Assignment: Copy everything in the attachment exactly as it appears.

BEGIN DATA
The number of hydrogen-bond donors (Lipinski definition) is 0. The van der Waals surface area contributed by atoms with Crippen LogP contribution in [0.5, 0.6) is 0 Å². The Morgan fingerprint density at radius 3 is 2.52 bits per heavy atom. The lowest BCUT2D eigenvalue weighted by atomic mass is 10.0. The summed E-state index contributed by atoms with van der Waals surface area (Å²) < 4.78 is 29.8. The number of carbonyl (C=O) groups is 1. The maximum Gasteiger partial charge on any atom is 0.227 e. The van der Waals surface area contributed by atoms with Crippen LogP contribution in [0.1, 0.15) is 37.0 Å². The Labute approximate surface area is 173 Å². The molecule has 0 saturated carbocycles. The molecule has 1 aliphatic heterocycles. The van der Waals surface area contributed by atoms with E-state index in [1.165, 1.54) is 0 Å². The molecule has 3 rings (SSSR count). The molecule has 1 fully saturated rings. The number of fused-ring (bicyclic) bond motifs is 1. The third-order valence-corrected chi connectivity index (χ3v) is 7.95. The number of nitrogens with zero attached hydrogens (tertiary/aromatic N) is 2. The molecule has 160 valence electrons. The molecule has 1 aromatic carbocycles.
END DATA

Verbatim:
The number of hydrogen-bond donors (Lipinski definition) is 0. The van der Waals surface area contributed by atoms with Crippen LogP contribution in [0.5, 0.6) is 0 Å². The Morgan fingerprint density at radius 3 is 2.52 bits per heavy atom. The lowest BCUT2D eigenvalue weighted by atomic mass is 10.0. The summed E-state index contributed by atoms with van der Waals surface area (Å²) < 4.78 is 29.8. The number of carbonyl (C=O) groups is 1. The maximum Gasteiger partial charge on any atom is 0.227 e. The van der Waals surface area contributed by atoms with Crippen LogP contribution in [0.1, 0.15) is 37.0 Å². The Labute approximate surface area is 173 Å². The molecule has 0 saturated carbocycles. The molecule has 1 aliphatic heterocycles. The van der Waals surface area contributed by atoms with E-state index in [1.165, 1.54) is 0 Å². The molecule has 3 rings (SSSR count). The molecule has 1 fully saturated rings. The number of fused-ring (bicyclic) bond motifs is 1. The third-order valence-corrected chi connectivity index (χ3v) is 7.95. The number of nitrogens with zero attached hydrogens (tertiary/aromatic N) is 2. The molecule has 160 valence electrons. The molecule has 1 aromatic carbocycles.